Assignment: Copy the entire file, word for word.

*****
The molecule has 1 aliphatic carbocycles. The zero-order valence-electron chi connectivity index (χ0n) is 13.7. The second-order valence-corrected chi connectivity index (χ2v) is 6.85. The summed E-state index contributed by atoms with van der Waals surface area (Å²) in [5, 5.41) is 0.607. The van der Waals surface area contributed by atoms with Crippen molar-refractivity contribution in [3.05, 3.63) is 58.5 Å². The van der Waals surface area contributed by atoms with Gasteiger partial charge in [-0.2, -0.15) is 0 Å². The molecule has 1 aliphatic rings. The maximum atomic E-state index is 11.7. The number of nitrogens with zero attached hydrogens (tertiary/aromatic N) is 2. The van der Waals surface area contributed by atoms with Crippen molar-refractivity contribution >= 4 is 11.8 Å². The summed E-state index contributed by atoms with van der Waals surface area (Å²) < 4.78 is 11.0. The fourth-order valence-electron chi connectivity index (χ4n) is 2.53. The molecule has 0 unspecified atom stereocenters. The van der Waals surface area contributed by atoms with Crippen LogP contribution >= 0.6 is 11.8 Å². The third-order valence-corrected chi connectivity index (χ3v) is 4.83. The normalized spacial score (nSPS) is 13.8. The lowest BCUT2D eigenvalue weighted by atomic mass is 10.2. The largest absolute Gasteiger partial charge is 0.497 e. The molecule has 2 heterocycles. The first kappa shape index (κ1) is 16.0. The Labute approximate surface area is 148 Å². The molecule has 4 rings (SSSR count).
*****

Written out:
The molecule has 1 aliphatic carbocycles. The zero-order valence-electron chi connectivity index (χ0n) is 13.7. The second-order valence-corrected chi connectivity index (χ2v) is 6.85. The summed E-state index contributed by atoms with van der Waals surface area (Å²) in [5, 5.41) is 0.607. The van der Waals surface area contributed by atoms with Crippen molar-refractivity contribution in [3.05, 3.63) is 58.5 Å². The van der Waals surface area contributed by atoms with Gasteiger partial charge in [-0.2, -0.15) is 0 Å². The molecule has 1 aliphatic rings. The maximum atomic E-state index is 11.7. The number of nitrogens with zero attached hydrogens (tertiary/aromatic N) is 2. The van der Waals surface area contributed by atoms with Crippen molar-refractivity contribution >= 4 is 11.8 Å². The summed E-state index contributed by atoms with van der Waals surface area (Å²) < 4.78 is 11.0. The fourth-order valence-electron chi connectivity index (χ4n) is 2.53. The molecule has 0 unspecified atom stereocenters. The van der Waals surface area contributed by atoms with Crippen LogP contribution >= 0.6 is 11.8 Å². The third-order valence-corrected chi connectivity index (χ3v) is 4.83. The normalized spacial score (nSPS) is 13.8. The lowest BCUT2D eigenvalue weighted by atomic mass is 10.2. The largest absolute Gasteiger partial charge is 0.497 e. The molecule has 2 heterocycles. The first kappa shape index (κ1) is 16.0. The Labute approximate surface area is 148 Å². The molecule has 4 rings (SSSR count).